Wes Welker, the 34-year-old wide receiver who has been on the receiving end of numerous concussions (6 or 10 or more, depending on whom you ask), is returning to football to help shore up an anemic St. Louis Rams offense. As Deadspin’s Barry Petchesky notes, this is a cringe-worthy development for fans who appreciate Welker as a player and want him to do well, but who understand the risk to which he’s exposing himself by getting back on the gridiron after such a long and violent career, given what we know about the terrifying effects concussions have on pro football players later in their lives.
It’s interesting to put Welker’s decision in the context of the choices we, the non-famous and nonathletic, make all the time. Sure, in Welker’s case the choice seems particularly stark because of all the recent attention the NFL’s concussion crisis has garnered, including tragic instances of suicides by former players likely linked to the concussions they suffered on the field. But overall, the question Welker had to answer — Should I do something that will offer me enjoyment today but might bring negative consequences in the long run? — is something everybody grapples with, as Science of Us’s Melissa Dahl has noted in her great work on the concept of “future you.” (I’m leaving money out of the Welker equation, given that after what has already been a very lengthy career by NFL standards, he’s likely all set in that regard.) In fact, a central reason public-health campaigns fail so often is that people don’t usually respond to cold, numerical information informing them that a certain behavior puts them at a risk of developing certain problems in the future — future you is way out there, barely visible, while present you wants that cupcake.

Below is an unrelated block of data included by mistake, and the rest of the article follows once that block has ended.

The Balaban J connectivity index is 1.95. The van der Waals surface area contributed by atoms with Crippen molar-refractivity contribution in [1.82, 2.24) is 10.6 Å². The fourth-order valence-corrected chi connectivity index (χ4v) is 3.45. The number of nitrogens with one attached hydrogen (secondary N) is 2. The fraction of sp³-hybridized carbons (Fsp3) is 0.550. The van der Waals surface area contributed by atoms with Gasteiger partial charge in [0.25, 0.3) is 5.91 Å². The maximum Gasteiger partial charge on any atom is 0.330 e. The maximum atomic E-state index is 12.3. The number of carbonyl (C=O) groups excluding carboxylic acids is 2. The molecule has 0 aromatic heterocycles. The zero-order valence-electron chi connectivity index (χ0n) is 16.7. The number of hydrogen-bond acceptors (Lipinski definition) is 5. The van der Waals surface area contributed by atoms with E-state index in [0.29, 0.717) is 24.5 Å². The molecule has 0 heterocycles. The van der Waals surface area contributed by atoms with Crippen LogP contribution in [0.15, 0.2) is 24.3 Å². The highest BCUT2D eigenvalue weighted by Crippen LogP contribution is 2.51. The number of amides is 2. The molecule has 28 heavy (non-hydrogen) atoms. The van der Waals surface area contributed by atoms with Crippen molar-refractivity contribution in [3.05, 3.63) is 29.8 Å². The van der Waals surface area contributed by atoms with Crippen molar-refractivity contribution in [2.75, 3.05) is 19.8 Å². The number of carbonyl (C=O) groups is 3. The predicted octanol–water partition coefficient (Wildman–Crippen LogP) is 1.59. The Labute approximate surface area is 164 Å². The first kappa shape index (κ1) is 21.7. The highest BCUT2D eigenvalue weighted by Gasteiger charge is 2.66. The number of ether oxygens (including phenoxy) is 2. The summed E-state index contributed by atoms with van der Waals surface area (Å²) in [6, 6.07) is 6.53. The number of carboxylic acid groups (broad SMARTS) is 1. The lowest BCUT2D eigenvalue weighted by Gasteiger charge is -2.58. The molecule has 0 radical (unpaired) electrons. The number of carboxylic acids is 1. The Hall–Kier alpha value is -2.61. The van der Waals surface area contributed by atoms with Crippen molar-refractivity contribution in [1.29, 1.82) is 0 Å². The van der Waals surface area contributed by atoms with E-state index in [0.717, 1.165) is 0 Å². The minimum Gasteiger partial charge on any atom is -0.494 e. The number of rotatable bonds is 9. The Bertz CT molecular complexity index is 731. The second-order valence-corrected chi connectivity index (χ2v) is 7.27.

And the fact is that a lot of these questions don’t really have clear answers. Usually the risks are smaller and harder to track than the ones Welker’s dealing with. Would you trade a year at the end of your life for your five-slices-a-week pizza habit, if that’s what it came down to? Half a year for the occasional cigarette puffed drunkenly at a party? A few years for the job that pays well but leaves you getting four hours of sleep a night? It’s so hard for us to imagine the future, or really to even fully grasp the randomness inherent in the concept itself, that it’s no wonder we lack the vocabulary to talk about the long-term trade-offs we make every day.